Aside from the baseball side of things, the 160 teams of minor league baseball allow for fans all over the country that may not be in close proximity to a big league club to catch professional game. Of course in a competitive sport, winning is important but at the minor league level most fans are not necessarily invested in the team’s record as they would with the big league club. The job of the minor league franchises is to create a fun family environment for all to enjoy.
The traditional story of how a young kid starts playing baseball is when the kid reaches the right age their parents register him for Little League and the rest is history. For Scrappers righty Dace Kime, it was more a fortunate accident that started it all.
“I was three years old when I went and watched my brother’s t-ball team play, he was five years old at the time,” Kime said. “They were a player short so they invited me out there to go ahead and play with them and it pretty much went from there.”
The 2013 Mahoning Valley Scrappers have not exactly performed in the way they imagined at the start of the season. At 20-28, the Scrappers sit 10.5 games out of first but the record is not completely telling of the club’s talent. Several of the Scrappers’ squad are enjoying good seasons, which was recognized when five players were selected to play in the New York-Penn League All-Star Game.
“That was great. That’s a good testament to them and what they are doing,” said Scrappers manager Ted Kubiak.
For a majority of newly drafted ballplayers when they join the organization and are sent to their first minor league assignment the only family they have is their teammates. Kenny Matthews was lucky in that even though Ohio is quite …
For the 2013 Mahoning Valley Scrappers this season has been an enduring one. The team currently stands at 14-23, good for fifth in the Pinckney Division, nine games out of first. Earlier in the month of July, the Scrappers endured a 12-game losing streak, the longest in the franchise’s 15-year existence. But since that abysmal stretch the team has played better baseball posting a 7-3 record in their last 10 games, including a four-game win streak going into Thursday’s game against the State College Spikes, their longest of the season.
The team ranks sixth out of 14 teams in the New York-Penn League in batting average at .243 but only 12th in runs scored with 122. The offense has certainly toiled this season but they have shown a rate of better success of late. The Scrapper arms have done their job admirably this season keeping the team in games on most nights. They rank seventh in the league in ERA at 3.17. As a team, they sit with a -26 Run Differential as the staff has allowed 148 runs to the opposition this season.
An inside the park home run is something of a rarity in professional baseball so when Scrappers outfielder Cody Ferrell connected for one in front of the home crowd the excitement had to be hard to contain.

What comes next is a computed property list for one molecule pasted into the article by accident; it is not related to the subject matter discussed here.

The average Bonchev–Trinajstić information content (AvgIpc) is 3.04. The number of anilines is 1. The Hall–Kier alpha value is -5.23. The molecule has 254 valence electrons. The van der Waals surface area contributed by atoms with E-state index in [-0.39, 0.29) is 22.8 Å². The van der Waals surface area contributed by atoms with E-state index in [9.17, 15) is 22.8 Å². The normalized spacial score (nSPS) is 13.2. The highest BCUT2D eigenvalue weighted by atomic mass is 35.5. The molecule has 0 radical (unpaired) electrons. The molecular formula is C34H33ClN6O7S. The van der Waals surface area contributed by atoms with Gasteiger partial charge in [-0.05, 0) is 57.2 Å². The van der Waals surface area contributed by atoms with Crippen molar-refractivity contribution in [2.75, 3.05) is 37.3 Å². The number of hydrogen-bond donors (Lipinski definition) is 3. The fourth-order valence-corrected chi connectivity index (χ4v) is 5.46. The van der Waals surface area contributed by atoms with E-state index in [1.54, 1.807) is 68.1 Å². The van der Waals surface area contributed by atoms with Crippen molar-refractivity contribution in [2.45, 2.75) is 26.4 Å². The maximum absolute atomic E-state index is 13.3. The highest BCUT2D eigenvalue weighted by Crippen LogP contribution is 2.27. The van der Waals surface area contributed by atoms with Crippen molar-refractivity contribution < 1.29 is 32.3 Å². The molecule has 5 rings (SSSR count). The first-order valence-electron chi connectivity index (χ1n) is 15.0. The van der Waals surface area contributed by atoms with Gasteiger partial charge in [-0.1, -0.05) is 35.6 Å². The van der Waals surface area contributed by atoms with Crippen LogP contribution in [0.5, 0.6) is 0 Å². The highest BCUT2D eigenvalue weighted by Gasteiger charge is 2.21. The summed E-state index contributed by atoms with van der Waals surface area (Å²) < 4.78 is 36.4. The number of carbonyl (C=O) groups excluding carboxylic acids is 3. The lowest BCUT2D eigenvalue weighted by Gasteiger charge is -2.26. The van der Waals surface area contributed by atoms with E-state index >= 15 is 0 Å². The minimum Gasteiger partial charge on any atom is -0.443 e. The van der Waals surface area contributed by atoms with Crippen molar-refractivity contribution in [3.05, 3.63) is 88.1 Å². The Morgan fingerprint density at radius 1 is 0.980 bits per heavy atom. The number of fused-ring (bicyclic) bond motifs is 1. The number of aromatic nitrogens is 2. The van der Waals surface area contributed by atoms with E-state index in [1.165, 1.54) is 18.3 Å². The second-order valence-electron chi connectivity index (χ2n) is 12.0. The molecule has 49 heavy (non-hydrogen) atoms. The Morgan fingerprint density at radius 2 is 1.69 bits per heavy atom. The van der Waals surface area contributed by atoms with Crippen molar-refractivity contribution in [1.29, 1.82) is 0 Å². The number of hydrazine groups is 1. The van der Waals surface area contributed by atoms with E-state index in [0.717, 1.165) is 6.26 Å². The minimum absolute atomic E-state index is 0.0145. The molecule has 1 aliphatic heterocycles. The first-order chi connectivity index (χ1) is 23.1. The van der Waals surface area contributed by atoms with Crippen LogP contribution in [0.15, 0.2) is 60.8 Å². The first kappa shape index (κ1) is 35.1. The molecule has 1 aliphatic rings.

“I was rounding first base and I saw him run into the wall and fall down so I just kept running,” Ferrell said excitedly. “Coach waved me and I just kept running. You know it was exciting we had a lot of fans that day so it was pretty neat to hear the roar of the crowd.”
If one had to guess the state that has the most players in professional baseball, many would opt for Texas. The Lone Star State seems to churn out baseball players as Ohio has cloudy days.
Indians righty Caleb Hamrick, a native of Cedar Hill, Texas, is another professional baseball player proud to call Texas his home. He was introduced to the sport as more an outlet for his energy than anything else.
“I was 4 when I started,” Hamrick laughed. ”My mom put me in baseball because I knocked windows out of the house by throwing things around the house.”
Not many people expect to hear the Men at Work one hit wonder, “Land Down Under,” playing at a baseball game. It’s much more reminiscent of the beach than a ballpark but every time Scrappers catcher Ryan Battaglia steps to the plate it is that song that echoes throughout the stadium to announce his walkup.
Battaglia does not come from your typical baseball background, he hails from Albany Creek, Australia. Australia is a country where sports such as soccer, cricket, and rugby are more common than baseball but the sport is growing. The Australian Baseball League features six teams that carry a collection of imports and domestic players. The league is funded by Major League Baseball and plays during the winter months, although due to being on the southern hemisphere it is summer for the Australians.